Awesome ’80s in April: The Big Red One (1980)

the big red one poster

I’ve talked a little in this series about memory and the movies. Or rather, how this series continually brings up memories of both me watching certain movies or just knowing about their existence in various ways. That probably isn’t interesting to anyone but me, but I find it fascinating, and this is my blog so I’m gonna keep talking about it 🙂

My first memory of The Big Red One, Samuel Fuller’s movie loosely based on his experiences in World War II, is of the DVD cover. I was in Walmart many years ago looking through their movie selection and came across a copy of The Big Red One. It was an evocative cover that was mostly black with a big white outline of a rifle and the title was all in white except for the word “red.” Well, you can see what I mean up above.

I immediately wanted it. I read the back cover and it promised to be a full restoration of Fuller’s lost film. It had lots of extra footage. It was a masterpiece. That sounded great.

I put the film back. I’ve been burned before. The film sounded interesting but I wasn’t ready for another blind buy.

I haven’t really thought about the film since. Oh, every now and again it would pop up on a streaming service or whatever and I’d think about watching it. Then I’d find something else. And now, I’ve finally seen it.

It is pretty good. Unfortunately, I wasn’t paying attention and I watched the original, non-director’s cut which is missing something like 45 minutes of footage. I might go back and watch that version someday. But not anytime soon.

The film follows a man only known as Sergeant (Lee Marvin) as he leads a squad of infantrymen from the 1st Infantry Division (who were known as The Big Red One due to the patch on their shirts.)

It reminded me quite a bit of the HBO series Band of Brothers as it follows this squad From North Africa to D-Day, the liberation of France to a concentration camp. They deal with battles and injuries, death, and replacements. In its own way, it is just as episodic as that series.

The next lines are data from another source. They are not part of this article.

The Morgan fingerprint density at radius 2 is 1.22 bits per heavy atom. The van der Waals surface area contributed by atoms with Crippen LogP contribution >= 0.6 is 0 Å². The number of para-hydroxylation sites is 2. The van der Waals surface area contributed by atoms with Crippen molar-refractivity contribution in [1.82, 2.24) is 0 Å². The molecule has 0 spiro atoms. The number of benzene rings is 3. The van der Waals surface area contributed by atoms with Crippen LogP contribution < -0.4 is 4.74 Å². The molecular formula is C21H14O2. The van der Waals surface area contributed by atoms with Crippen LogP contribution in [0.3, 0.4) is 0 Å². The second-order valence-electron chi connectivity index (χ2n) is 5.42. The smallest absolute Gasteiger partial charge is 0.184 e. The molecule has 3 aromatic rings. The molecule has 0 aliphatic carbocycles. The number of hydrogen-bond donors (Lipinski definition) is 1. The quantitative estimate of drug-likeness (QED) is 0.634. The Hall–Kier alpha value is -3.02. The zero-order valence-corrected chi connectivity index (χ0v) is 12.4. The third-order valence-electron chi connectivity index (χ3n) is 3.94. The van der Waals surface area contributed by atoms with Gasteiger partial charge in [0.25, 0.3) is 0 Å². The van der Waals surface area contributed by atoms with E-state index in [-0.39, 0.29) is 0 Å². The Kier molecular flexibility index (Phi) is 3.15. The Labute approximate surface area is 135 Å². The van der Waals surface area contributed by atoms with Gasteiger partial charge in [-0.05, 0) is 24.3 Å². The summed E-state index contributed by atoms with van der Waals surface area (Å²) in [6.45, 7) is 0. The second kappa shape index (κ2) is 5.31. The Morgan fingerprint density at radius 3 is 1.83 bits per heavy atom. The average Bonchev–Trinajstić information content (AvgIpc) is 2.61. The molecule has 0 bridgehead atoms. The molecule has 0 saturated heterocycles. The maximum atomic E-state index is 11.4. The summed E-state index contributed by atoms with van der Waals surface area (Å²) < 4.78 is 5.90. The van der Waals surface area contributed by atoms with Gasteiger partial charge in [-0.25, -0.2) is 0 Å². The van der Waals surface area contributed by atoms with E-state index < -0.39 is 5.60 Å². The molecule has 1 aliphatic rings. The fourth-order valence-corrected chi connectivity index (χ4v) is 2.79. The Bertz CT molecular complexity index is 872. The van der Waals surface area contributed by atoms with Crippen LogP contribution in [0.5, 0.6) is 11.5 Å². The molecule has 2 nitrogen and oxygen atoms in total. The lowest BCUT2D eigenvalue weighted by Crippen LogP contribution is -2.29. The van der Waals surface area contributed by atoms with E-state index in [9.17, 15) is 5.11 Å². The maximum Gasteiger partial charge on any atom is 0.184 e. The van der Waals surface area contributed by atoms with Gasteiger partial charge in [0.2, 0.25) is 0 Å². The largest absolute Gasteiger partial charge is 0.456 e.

It was made on a low budget and unfortunately, it shows. The battle sequences aren’t particularly exciting. There are quite a few characters, but none of them are all that memorable. Mark Hamill is second billed but he gets very few lines of dialogue. His performance is mostly reaction shots. Most of the other characters are indistinguishable. I’d be hard-pressed to tell you any of their names or what they did. Marvin is great and he gets almost all of the screen time. He’s a hard-worn war veteran (in an early scene we see him as a private in World War I), but he’s kind to his men.

There are some really wonderful scenes. One inside a mental institution stands out. And the D-Day landing involves the Sergeant sending his men, one by one, across the beach to try and blow up a barbed wire fence keeping everyone from advancing. One guy goes, gets shot and he sends another. Then another. And another. He calls them out by number, not by name. It is harrowing to watch. These men are literal cannon fodder. More meat for the grinder.

It very much feels like an incomplete film. I’d like to see the longer cut (which was put together from surviving footage based on Fuller’s notes, he was dead when it was done). Forty minutes is a lot of time for these characters to be better filled out and their lives explored.

This version isn’t enough for me to be begging to see even more of this film, and the reviews of the extended cut don’t call it a masterpiece, so I expect it will be a few years before I decide to go back. But it is an interesting film, and I’d be interested to see if any of my readers have seen the longer version.

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